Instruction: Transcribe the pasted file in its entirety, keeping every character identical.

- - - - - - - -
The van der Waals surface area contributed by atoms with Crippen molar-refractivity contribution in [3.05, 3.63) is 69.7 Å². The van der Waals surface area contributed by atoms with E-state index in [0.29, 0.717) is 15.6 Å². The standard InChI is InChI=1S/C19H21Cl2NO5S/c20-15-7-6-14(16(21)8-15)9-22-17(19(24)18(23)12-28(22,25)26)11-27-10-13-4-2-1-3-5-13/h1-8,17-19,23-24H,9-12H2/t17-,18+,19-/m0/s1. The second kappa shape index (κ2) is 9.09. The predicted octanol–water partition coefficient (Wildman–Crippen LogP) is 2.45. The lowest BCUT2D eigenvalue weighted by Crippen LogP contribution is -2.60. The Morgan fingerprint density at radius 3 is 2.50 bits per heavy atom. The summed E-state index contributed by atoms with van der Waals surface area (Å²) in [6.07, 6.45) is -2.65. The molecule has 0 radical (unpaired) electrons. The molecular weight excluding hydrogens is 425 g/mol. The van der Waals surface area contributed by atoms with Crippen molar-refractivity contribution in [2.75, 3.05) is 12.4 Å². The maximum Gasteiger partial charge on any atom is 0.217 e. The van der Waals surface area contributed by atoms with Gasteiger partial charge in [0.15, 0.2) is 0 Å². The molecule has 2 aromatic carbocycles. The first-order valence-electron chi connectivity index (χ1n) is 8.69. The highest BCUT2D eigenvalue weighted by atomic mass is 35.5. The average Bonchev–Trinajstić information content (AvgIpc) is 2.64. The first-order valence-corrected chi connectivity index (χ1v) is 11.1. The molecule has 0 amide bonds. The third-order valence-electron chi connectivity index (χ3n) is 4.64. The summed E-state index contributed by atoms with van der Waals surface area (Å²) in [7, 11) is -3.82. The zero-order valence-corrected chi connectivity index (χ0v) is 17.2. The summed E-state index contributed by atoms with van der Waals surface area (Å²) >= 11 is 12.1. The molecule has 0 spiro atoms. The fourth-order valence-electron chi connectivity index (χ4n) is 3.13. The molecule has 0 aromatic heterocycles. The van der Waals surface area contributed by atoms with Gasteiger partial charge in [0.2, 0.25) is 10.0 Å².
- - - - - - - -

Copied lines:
The van der Waals surface area contributed by atoms with Crippen molar-refractivity contribution in [3.05, 3.63) is 69.7 Å². The van der Waals surface area contributed by atoms with E-state index in [0.29, 0.717) is 15.6 Å². The standard InChI is InChI=1S/C19H21Cl2NO5S/c20-15-7-6-14(16(21)8-15)9-22-17(19(24)18(23)12-28(22,25)26)11-27-10-13-4-2-1-3-5-13/h1-8,17-19,23-24H,9-12H2/t17-,18+,19-/m0/s1. The second kappa shape index (κ2) is 9.09. The predicted octanol–water partition coefficient (Wildman–Crippen LogP) is 2.45. The lowest BCUT2D eigenvalue weighted by Crippen LogP contribution is -2.60. The Morgan fingerprint density at radius 3 is 2.50 bits per heavy atom. The summed E-state index contributed by atoms with van der Waals surface area (Å²) in [6.07, 6.45) is -2.65. The molecule has 0 radical (unpaired) electrons. The molecular weight excluding hydrogens is 425 g/mol. The van der Waals surface area contributed by atoms with Crippen molar-refractivity contribution in [2.75, 3.05) is 12.4 Å². The maximum Gasteiger partial charge on any atom is 0.217 e. The van der Waals surface area contributed by atoms with Gasteiger partial charge in [0.15, 0.2) is 0 Å². The molecule has 2 aromatic carbocycles. The first-order valence-electron chi connectivity index (χ1n) is 8.69. The highest BCUT2D eigenvalue weighted by atomic mass is 35.5. The average Bonchev–Trinajstić information content (AvgIpc) is 2.64. The first-order valence-corrected chi connectivity index (χ1v) is 11.1. The molecule has 0 amide bonds. The third-order valence-electron chi connectivity index (χ3n) is 4.64. The summed E-state index contributed by atoms with van der Waals surface area (Å²) in [7, 11) is -3.82. The zero-order valence-corrected chi connectivity index (χ0v) is 17.2. The summed E-state index contributed by atoms with van der Waals surface area (Å²) >= 11 is 12.1. The molecule has 0 spiro atoms. The fourth-order valence-electron chi connectivity index (χ4n) is 3.13. The molecule has 0 aromatic heterocycles. The van der Waals surface area contributed by atoms with Gasteiger partial charge in [0.2, 0.25) is 10.0 Å².